Hidden Hunger

Hidden hunger is a kind of undernutrition which occurs when people consume meals deficient in essential vitamins and minerals, sometimes known as micronutrients. Even when they consume adequate calories, those with hidden hunger might experience nutritional shortages. These deficits can lead to a number of health problems, such as impaired growth and development, lowered immune system activity, increased risk of illness and mortality, and more.

Hidden hunger is a common problem in societies where the bulk of the diet consists of staple foods poor in micronutrients including iron, zinc, and vitamin A. Micronutrient deficiencies are caused by a variety of conditions, including poor food, increased micronutrient needs during particular life stages, such as puberty, pregnancy, and breastfeeding, and medical conditions including diseases, infections, or parasites.

Clinical indicators of hidden hunger, such as night blindness from vitamin A deficiency and goitre from insufficient iodine intake, become apparent once deficits become severe, despite less obvious “invisible” effects impacting a much wider portion of the population’s health and development. Therefore, vitamin deficiencies are sometimes referred to as hidden hunger.

Global Scenario

  • More than half of all preschoolers and more than two-thirds of women of reproductive age do not receive enough of the essential nutrients for healthy growth and development, according to findings published in Lancet Global Health, which offers the most thorough analysis to date. These new and alarming statistics for micronutrient deficiencies highlight the depth and breadth of hidden hunger. The analysis reveals startlingly high rates of micronutrient deficiencies in high-income countries, impacting one in two women in the UK and one in three women in the US, despite the fact that South Asia and Sub-Saharan Africa have the greatest regional prevalence levels.
  • According to estimates from the Global Hunger Index and the World Health Organisation (WHO), up to 2 billion people worldwide are already malnourished and up to 2.8 million fatalities per year may be linked to iron, vitamin A, or zinc deficiencies.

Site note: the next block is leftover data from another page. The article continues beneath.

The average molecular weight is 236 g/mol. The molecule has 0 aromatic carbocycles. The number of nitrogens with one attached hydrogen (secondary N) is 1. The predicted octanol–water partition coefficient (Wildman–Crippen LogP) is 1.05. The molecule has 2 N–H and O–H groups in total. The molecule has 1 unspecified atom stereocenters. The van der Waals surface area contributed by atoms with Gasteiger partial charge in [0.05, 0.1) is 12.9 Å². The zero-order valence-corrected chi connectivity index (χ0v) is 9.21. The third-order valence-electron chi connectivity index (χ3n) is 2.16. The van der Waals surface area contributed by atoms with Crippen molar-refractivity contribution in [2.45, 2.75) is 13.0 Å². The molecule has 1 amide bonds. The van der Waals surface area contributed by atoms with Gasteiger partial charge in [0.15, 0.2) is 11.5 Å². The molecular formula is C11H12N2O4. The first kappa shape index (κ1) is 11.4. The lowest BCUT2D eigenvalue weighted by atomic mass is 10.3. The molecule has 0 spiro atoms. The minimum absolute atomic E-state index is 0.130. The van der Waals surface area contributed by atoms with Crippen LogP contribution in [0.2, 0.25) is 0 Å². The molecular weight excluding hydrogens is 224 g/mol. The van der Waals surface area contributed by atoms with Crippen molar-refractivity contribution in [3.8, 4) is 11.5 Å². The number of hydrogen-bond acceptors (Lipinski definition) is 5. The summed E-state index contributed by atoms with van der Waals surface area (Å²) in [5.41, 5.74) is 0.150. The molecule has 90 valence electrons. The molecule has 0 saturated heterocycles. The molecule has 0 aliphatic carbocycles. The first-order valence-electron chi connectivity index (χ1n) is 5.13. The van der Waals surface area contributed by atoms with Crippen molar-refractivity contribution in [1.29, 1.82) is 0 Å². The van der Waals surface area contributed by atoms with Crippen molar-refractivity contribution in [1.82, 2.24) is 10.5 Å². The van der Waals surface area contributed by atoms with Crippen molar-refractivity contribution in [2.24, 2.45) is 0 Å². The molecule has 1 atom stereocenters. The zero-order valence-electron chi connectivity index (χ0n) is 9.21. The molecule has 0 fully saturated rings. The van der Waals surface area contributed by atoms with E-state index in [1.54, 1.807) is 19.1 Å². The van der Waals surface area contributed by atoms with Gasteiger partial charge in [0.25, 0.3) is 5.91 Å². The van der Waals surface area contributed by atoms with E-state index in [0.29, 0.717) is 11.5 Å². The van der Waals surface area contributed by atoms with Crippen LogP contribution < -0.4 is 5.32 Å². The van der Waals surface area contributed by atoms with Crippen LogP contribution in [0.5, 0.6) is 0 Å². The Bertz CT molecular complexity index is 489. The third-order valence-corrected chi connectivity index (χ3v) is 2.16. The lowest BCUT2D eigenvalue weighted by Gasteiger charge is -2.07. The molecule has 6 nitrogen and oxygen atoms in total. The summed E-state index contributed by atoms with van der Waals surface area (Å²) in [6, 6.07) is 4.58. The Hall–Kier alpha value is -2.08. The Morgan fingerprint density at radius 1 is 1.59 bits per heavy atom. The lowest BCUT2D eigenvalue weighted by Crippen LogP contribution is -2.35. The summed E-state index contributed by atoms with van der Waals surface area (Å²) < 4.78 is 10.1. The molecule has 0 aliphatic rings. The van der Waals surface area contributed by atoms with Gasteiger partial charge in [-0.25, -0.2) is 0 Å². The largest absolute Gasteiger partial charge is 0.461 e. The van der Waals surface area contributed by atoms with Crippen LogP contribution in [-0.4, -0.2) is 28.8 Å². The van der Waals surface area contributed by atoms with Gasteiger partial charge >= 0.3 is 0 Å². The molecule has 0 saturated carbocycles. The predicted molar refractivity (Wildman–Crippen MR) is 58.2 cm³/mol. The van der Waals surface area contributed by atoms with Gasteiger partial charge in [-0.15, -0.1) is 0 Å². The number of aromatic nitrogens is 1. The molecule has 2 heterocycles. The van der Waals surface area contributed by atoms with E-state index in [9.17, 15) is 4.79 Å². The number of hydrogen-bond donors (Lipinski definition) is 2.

• According to the Lancet Report, at least one of the three micronutrients is deficient in 69% (59-78) of non-pregnant women of reproductive age and 56% (95% uncertainty interval [UI] 48-64) of preschool-aged children globally. These figures correspond to 12 billion (10–14) non-pregnant women globally and 372 million (95% UI 319–425 ) preschoolers. Overall, 98 million preschool-aged children reside in sub-Saharan Africa (UI 83–113), 99 million do so in South Asia (95% UI 80–118), and 85 million do so in East Asia and the Pacific (UI 61–110). More than half (57%) of non-pregnant women of reproductive age with micronutrient deficiencies live in East Asia and the Pacific (384 million, 279-470) or South Asia (307 million, 255-351).

Causes of Hidden Hunger

  • Hidden hunger typically results from people’s struggles to include enough nutrient-dense foods, such as fruits, vegetables, food grains, pulses, legumes, meat, etc., in their diets. Therefore, communities without a consistent food source experience vitamin shortages.
  • Additionally, the battle is primarily brought on by poverty and an individual’s poor income. The majority of nations that experience poverty and employment challenges also experience hidden hunger. In addition, eating disorders and other medical illnesses when people don’t consume a particular nutrient also induce hidden hunger and make their symptoms apparent. The most obvious symptoms of micronutrient deficits are anaemia or goitre. This makes it easier to find any hidden hunger.

Steps Taken to Combat Hidden Hunger

  • Food Fortification: To address the lack of certain micronutrients, programmes for food fortification have been implemented in a number of countries. To avoid iodine deficiency, for instance, iodine is added to salt in the United States, while iron and folic acid are added to wheat in various other countries to prevent anaemia.
  • Supplements: A scientific method of supplying individuals with the nutrients they require directly, supplements employ syrup or tablets. Its main advantage is that it can provide the correct quantity of nutrients in a highly absorbable form. Iron and vitamin A supplementation schemes in India are aimed at children under five.
  • Dietary Diversity: By varying one’s diet, one can increase their consumption of foods high in micronutrients. Foods of various types, such as dairy products, fruits, vegetables, and legumes, must be readily available and delivered in the proper quantities. With a diversified diet, many dietary ingredients, including probiotics and antioxidants, may be taken, increasing the population’s total nutritional intake. The best approach to combating secret hunger is to vary your diet.




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